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    Yea its been bad in an odd way and some weird things have had to happen to get those four years in a row. I don't think any teams have ever went 8-8 3 years in a row and if there have been it's only 1-2 not counting this one and they've set the record for games decided by 3 point or less while doing it. A different team winning the division 3 years in a row? Has that ever happened? How many games with the same starting line ups on defense for the last 2 years? 3 years in a row deciding the division on the last game I know they havent been doing those matchups forever but I don't think thats ever happened. It's twilight zone bad. With a QB breakin all the team records too LOL WTH
    Carharris2 and jobberone like this.
  3. percyhoward

    percyhoward Research Tool

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    Other teams have had 3 straight 8-8 seasons before, but we're the first team to do so while losing the last game every year.

    And we're easily the first team to win as many as 8 games three years in a row with these kinds of rushing and defensive rankings.
    Wheeltax likes this.
  4. Idgit

    Idgit Ice up, son. Ice up! Staff Member

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    Beautiful, percy.
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  5. Idgit

    Idgit Ice up, son. Ice up! Staff Member

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    Out of curiosity, how do passing tds correlate to victory as compared with running tds? Ie, is the win correlation with scoring in general, or is it higher with rushing touchdowns?
    jobberone likes this.
  6. ShiningStar

    ShiningStar Well-Known Member

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    why did i bother with school, i could have just read Percys posts and i still come out ahead.
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  7. honyock

    honyock Well-Known Member

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    Great stuff as usual Percy. That tells a prettydepressing defensive story over the past four years.

    On a painful historical note, the Cowboys highest average rank overall in your stats was 1994, at 2.6. That of course was the team that fell behind the 49'ers 21-0 and lost in the NFC Championship game, a team that Aikman later called "the greatest waste of talent in NFL history".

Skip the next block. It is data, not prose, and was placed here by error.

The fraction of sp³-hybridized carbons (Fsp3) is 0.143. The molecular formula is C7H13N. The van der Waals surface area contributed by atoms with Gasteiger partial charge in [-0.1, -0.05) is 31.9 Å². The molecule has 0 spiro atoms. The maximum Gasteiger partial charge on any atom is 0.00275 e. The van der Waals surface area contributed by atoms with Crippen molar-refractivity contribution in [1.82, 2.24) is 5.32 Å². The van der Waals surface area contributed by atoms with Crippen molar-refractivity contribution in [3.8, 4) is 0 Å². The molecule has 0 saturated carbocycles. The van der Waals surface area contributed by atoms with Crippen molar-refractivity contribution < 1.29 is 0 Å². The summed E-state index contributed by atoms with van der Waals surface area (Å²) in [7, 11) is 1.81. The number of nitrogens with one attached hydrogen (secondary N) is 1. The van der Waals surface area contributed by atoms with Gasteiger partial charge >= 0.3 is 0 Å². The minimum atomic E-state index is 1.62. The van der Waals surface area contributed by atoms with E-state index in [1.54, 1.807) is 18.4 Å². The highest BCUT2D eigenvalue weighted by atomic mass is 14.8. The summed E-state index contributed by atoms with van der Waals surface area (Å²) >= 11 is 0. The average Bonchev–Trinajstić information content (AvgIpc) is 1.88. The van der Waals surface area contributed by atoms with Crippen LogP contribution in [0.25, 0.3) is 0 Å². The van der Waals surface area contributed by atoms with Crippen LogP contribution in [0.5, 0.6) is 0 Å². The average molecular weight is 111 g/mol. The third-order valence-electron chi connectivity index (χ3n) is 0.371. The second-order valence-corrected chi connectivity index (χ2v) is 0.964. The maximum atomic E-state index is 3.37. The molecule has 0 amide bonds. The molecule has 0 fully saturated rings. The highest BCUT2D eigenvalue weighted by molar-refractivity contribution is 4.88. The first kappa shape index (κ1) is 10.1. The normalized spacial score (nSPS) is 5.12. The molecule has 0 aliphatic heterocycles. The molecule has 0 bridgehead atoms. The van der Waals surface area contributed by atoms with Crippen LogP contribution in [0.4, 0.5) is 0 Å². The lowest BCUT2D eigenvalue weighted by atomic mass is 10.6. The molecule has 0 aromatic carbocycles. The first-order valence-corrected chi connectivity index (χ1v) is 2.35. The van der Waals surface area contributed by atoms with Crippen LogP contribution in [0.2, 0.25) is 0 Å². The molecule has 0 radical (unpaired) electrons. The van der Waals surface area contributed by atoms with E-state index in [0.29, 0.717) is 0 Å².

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  8. percyhoward

    percyhoward Research Tool

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    Most of us already know that rushing yards per attempt have no correlation to winning. What's interesting is that, while there's virtually no difference between pass yards per attempt and passing TD per attempt as they correlate to winning, there is a major difference between rushing yards per attempt and rushing TD. And this is that rushing touchdowns are worth much more than the yards it takes to get them. This goes along with red zone yards being more important also.

    http://thesportingtruth.com/?p=1723

    Because TD per drive differential is such a good stat, you have to consider touchdowns in general, so the best run stat is TD. I then looked at rushing TD allowed because the correlations of an offensive stat and its defensive counterpart are basically the same. It's possible that rushing first down percentage might be just as good or better than rushing TD/attempt, but that information is unavailable before 1999, at least to me.

    A couple of caveats: None of this means that rushing TD are worth more than passing TD, just that rushing TD per attempt is the best of the rushing stats. Also, I looked at total rushing TD, as opposed to "per attempt." I did this not only because it's much, much easier, but because while the number of rushing attempts varies from team to team within a season, I'm comparing season to season within the same team. We may have run a lot more under Parcells, but the total rushing TD ranking reflects that, and gives us a better idea of the size of the role of run offense than a "TD per attempt" ranking would anyway.

    There may very well be another run stat that would more accurately reflect team success, but with a sample size of 54 seasons, the results seem to confirm that total rushing TD was the way to go.
    Idgit likes this.
  9. Idgit

    Idgit Ice up, son. Ice up! Staff Member

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    Got it. This is great. As well as a ton of work.

    So we should concentrate on pass defense and on not allowing so many rushing tds. I'm still sorting in my head how much to hope for improved rushing td numbers on offense given our effectiveness last season in the red zone and it's obvious importance to our passing offense numbers. Unless we can just improve that rushing td stat incrementally without stealing those back shoulder fades from Dez.
  10. percyhoward

    percyhoward Research Tool

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    My purpose was more descriptive than prescriptive. We should obviously concentrate on (need to improve) defense in general, and it wouldn't hurt to run it a little more (and a little better) in the red zone. Rushing TD numbers are in large part a reflection of how well a team moves the ball, or prevents the opponent from moving the ball. But that's not all of it. Compare red zone rushing in 2006 with 2013 to see the role of play selection.

    Total red zone possessions
    2006 58 (4th)
    2013 51 (13th)

    Total red zone run plays
    2006 118 (1st)
    2013 54 (26th)

    Run plays per possession
    2006 2.03
    2013 1.06

    Touchdowns
    2006 19 (2nd)
    2013 12 (15th)

    Percentage of runs resulting in 1st down or TD
    2006 31.4% (5th)
    2013 37.0% (4th)